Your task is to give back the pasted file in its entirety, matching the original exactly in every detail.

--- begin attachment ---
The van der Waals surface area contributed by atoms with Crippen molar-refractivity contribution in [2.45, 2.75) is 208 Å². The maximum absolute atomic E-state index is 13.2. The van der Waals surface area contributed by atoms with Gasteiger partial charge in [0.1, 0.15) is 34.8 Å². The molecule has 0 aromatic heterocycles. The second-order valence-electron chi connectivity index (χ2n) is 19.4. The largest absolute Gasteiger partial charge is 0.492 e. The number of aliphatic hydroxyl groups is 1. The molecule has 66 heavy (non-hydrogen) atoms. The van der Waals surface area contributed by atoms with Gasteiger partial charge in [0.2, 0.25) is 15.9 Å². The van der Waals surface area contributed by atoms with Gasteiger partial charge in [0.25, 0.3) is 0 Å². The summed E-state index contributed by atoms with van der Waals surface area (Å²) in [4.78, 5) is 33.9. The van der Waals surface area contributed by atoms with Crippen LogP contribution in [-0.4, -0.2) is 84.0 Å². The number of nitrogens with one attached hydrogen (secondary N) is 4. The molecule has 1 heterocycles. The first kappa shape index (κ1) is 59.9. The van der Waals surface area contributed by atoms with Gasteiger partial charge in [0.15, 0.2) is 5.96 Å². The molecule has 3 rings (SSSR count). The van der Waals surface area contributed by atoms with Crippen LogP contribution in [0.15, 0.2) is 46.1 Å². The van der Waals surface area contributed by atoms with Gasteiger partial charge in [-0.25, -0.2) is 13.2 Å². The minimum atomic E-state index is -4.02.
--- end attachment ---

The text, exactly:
The van der Waals surface area contributed by atoms with Crippen molar-refractivity contribution in [2.45, 2.75) is 208 Å². The maximum absolute atomic E-state index is 13.2. The van der Waals surface area contributed by atoms with Gasteiger partial charge in [0.1, 0.15) is 34.8 Å². The molecule has 0 aromatic heterocycles. The second-order valence-electron chi connectivity index (χ2n) is 19.4. The largest absolute Gasteiger partial charge is 0.492 e. The number of aliphatic hydroxyl groups is 1. The molecule has 66 heavy (non-hydrogen) atoms. The van der Waals surface area contributed by atoms with Gasteiger partial charge in [0.2, 0.25) is 15.9 Å². The van der Waals surface area contributed by atoms with Gasteiger partial charge in [0.25, 0.3) is 0 Å². The summed E-state index contributed by atoms with van der Waals surface area (Å²) in [4.78, 5) is 33.9. The van der Waals surface area contributed by atoms with Crippen LogP contribution in [-0.4, -0.2) is 84.0 Å². The number of nitrogens with one attached hydrogen (secondary N) is 4. The molecule has 1 heterocycles. The first kappa shape index (κ1) is 59.9. The van der Waals surface area contributed by atoms with Gasteiger partial charge in [0.15, 0.2) is 5.96 Å². The molecule has 3 rings (SSSR count). The van der Waals surface area contributed by atoms with Crippen LogP contribution in [0.15, 0.2) is 46.1 Å². The van der Waals surface area contributed by atoms with Gasteiger partial charge in [-0.25, -0.2) is 13.2 Å². The minimum atomic E-state index is -4.02.